Seems the French have been influential in the fashion world for some time. Here in Shakespeare’s play Hamlet, written around 1601, Polonius, adviser to the king, is dispensing a little fatherly advice to his son Laertes, who is going back to France, where he had been doing something or other (apparently not studying; likely just learning the ways of the world) before come home to Denmark for a coronation party.
“Dress as well as you can afford to,” Polonius tells his boy, “but don’t overdo it, because people will judge your character by your clothes.” And then he says that if Laertes needs help deciding what to wear, he should “follow the French. They’re really good at this fashion stuff.” Or words to that effect.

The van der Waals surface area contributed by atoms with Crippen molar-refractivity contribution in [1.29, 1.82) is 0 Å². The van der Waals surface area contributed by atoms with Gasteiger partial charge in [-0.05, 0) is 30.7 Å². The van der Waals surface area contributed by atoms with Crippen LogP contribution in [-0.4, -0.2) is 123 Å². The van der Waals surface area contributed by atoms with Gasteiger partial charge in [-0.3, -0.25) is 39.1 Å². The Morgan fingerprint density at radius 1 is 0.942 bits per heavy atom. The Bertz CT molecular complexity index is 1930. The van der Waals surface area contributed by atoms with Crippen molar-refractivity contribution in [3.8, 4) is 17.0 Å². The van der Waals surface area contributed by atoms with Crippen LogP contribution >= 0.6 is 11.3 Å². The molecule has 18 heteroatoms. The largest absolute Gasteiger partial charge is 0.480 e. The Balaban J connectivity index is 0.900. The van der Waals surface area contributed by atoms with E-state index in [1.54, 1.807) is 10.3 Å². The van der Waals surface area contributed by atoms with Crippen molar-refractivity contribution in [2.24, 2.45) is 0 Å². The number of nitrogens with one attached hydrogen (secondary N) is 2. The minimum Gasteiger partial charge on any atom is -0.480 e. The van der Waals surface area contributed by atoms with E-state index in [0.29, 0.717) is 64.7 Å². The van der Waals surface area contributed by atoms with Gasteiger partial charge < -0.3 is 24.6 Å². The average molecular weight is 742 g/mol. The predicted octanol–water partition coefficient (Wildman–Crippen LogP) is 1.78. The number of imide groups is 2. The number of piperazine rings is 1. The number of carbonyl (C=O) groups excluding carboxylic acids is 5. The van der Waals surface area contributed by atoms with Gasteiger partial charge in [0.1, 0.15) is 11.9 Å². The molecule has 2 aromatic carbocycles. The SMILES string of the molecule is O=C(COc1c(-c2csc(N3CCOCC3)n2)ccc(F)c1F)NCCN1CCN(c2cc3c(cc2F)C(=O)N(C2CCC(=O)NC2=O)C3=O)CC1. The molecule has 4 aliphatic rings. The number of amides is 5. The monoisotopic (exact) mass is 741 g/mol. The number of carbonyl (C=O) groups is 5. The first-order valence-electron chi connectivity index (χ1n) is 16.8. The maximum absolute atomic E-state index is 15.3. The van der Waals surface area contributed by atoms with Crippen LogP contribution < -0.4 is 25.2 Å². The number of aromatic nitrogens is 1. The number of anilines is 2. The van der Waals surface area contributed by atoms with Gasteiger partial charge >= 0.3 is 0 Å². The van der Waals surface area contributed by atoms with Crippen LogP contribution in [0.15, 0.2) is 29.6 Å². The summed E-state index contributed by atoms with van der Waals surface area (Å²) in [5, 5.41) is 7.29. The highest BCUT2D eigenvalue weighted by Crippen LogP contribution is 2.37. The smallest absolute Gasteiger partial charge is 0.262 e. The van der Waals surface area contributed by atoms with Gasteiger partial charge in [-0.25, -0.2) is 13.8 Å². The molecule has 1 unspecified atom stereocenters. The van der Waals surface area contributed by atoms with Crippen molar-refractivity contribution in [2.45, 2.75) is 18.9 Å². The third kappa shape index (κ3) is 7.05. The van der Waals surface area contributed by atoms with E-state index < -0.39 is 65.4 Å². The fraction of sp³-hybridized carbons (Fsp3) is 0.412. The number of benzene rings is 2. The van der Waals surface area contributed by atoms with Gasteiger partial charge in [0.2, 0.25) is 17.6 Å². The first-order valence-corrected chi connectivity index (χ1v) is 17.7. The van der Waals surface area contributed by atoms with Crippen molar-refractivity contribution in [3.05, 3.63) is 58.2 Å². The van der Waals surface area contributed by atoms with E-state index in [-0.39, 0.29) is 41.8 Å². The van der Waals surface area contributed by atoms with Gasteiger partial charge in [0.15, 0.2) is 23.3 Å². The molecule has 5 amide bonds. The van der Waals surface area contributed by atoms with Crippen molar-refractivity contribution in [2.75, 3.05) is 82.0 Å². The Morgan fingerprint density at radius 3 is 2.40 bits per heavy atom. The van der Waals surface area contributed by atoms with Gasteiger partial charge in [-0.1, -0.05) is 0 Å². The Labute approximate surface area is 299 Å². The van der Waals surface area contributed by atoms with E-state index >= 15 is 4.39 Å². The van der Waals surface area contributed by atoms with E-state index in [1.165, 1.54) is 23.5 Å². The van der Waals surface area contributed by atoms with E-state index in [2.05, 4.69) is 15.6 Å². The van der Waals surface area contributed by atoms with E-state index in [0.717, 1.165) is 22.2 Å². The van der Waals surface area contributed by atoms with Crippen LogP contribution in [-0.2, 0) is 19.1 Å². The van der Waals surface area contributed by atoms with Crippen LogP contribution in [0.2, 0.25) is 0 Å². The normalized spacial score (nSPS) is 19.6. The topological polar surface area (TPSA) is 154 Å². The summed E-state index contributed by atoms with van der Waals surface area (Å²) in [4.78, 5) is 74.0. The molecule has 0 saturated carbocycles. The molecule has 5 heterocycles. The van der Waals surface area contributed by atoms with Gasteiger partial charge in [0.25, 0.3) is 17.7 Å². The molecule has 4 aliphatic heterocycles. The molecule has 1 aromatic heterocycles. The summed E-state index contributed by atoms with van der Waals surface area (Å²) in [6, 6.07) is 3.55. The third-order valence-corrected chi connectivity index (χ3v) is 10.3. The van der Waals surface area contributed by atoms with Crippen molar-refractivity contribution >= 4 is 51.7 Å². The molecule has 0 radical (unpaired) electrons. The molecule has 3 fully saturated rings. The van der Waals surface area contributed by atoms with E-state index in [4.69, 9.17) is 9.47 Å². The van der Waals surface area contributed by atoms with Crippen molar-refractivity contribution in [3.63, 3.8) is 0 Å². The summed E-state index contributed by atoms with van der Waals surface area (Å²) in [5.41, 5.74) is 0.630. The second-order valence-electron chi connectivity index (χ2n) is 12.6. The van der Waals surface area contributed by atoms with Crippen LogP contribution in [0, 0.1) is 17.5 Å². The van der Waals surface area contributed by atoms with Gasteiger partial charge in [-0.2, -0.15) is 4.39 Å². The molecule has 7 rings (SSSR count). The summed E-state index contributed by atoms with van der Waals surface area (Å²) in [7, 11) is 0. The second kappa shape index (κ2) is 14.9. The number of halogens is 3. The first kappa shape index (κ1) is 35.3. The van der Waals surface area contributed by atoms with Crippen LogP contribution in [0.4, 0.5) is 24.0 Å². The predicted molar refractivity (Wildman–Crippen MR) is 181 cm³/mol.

[Wonky aside: I always thought Shakespeare said “Clothes make the man,” but as you can see, his words are a variation of that maxim—which has been around since Greek and Roman times.]
“Costly thy habit as thy purse can buy,
But not express’d in fancy; rich, not gaudy;
For the apparel oft proclaims the man,
And they in France of the best rank and station
Are of a most select and generous chief in that.”
—William Shakespeare, Hamlet, Act 1, Scene 3